When not to modify?

It is hard to wonder why not to change DNA when it comes to save lives (for me, that is). But what will be the boundaries and limitations? The present studies are insufficient to determine, not only where to exactly modify, but when this modification of the genes is affecting the surrounding DNA and stopping it's proper function. There is evidence that sometimes perfectly functioning genes, when inserted in DNA of other individual of the same species results in glaring malfunction of the genetic chain of information (this is believed to be due to “allelic interaction” or “paramutation”, which are changes in the way the DNA functions and is read by the organism, not in the DNA itself). Until this and the many more questions are solved, there is no intrinsic benefit to expose the unborn baby to the increased risks of the procedure.

The natural rise of controversy in face of new technology

As with any new technology, there are questions that arise other than technical and how-to-do's, there are ethical and philosophical considerations to be made.

Is it right to do it?

This is a very tricky question, and there is no right answer right now to it. But the real important questions are: if we try, will this impose risks that didn't exist otherwise? What we may gain is enough to justify this risk? If it fails, will it affect the parents-son relation? If the child is given a particular gift, such as mathematical aptitude, what happens if he/she hates math?

Is it safe to do it?

This is pretty easy to answer for all the reasons given above. NO it’s not safe to change human DNA to alter traits right now.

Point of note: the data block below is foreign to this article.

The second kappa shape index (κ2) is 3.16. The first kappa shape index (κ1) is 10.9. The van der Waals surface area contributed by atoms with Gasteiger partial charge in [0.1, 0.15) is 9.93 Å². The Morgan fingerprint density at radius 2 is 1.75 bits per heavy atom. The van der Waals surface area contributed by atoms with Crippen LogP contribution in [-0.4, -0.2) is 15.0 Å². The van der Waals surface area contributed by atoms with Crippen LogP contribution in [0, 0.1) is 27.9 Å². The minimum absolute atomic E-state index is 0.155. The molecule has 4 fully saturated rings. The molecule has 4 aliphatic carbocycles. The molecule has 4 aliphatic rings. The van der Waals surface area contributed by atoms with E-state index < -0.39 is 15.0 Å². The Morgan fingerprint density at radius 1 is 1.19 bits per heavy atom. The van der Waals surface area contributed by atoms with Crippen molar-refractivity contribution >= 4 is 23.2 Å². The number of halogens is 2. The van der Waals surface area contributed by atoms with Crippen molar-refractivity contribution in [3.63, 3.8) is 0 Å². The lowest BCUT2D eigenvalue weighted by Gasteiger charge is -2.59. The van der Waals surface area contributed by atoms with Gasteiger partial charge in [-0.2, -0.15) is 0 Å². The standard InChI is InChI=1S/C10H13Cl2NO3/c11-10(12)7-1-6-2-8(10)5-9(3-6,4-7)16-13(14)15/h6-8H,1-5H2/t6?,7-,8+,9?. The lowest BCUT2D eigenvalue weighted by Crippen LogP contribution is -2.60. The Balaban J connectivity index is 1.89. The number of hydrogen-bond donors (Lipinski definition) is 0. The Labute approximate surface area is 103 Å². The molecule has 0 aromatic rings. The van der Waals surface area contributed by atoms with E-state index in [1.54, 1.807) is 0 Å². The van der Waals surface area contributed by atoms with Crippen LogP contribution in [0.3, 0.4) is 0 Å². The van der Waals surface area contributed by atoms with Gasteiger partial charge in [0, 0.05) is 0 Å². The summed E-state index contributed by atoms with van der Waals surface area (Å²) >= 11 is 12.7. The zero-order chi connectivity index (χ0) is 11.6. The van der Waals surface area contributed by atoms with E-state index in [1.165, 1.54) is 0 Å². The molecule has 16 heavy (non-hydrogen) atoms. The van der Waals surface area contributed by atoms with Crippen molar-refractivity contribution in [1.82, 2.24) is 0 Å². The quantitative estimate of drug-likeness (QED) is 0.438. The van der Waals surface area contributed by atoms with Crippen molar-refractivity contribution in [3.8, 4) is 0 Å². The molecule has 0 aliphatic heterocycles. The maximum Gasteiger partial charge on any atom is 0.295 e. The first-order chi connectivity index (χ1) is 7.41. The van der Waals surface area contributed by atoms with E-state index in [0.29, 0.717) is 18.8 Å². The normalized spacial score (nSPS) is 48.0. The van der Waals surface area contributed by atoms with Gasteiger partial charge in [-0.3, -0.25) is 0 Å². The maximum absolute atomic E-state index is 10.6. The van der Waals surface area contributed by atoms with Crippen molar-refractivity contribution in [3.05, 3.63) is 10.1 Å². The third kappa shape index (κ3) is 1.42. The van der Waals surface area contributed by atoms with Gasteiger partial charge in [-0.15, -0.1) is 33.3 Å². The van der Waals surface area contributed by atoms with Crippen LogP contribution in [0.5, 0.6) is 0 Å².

Is this the best action to take?

If we agree that changing the course of incurable diseases is a desirable achievement, we must then ask: are there other courses of action to take to achieve those same results? We could try to treat the diseases, and control the intrinsic malfunction of cells by changing the physiology/pharmacology and microenvironment of the cells. There are risks involved in trying to do this, as well as limitations. Also, this is the way that traditional medical therapeutics are being implemented.

What about the real things happening right now?

There’s been out a news story that brought back to resurface the curiosity on the subject: researchers from New Jersey reported that 30 human babies are alive after genetic alteration. Whilst this is technically true, it’s not in the way we are discussing it here. The scientist changed a cytoplasmic organelle known as mitochondria, responsible for using the oxygen that comes to the cells and converting it into usable cellular energy. The thing is that the mitochondria carry DNA, so, by replacing the diseased ones with the ones functioning properly (from another donor), technically there are 3 kinds of DNA on the babies – so they are “genetically altered”. Very, very far from choosing human traits, right?

There are experiments – mainly with animals – of genetic alterations, and this is subject for another extensive article, but what I’ve found is that there are ways to activate/inactivate genes in mice, and also that the regulation of the genes is still poorly controllable.

So, there is still no ScyFy fan that can take his wife to the labs and make a baby the way the writers dreamed of… meanwhile, we will still make babies the old fashion way.

To wrap it up:

  • Genetic alteration is changing the DNA of an organism – whether in structure or function.
  • It may become possible to genetically change babies in its traits, such as height or ability to math.
  • Changes to human DNA in babies could bring new medical interventions – still just dreamed of.
  • Changes in DNA are made by replacing sequences of nucleic bases of the giant double string that composes the DNA.
  • Until determination of proper function and risk assessment of the techniques to the babies and the mothers, there is no benefit that justifies the technique.
  • There are many non-technical questions also to be answered regarding the new technology, and it’s impacts on society and nature.
  • On the world there are some reports and experiments (mainly in mice), and the results – although promising – are still very far from scientific fantasy.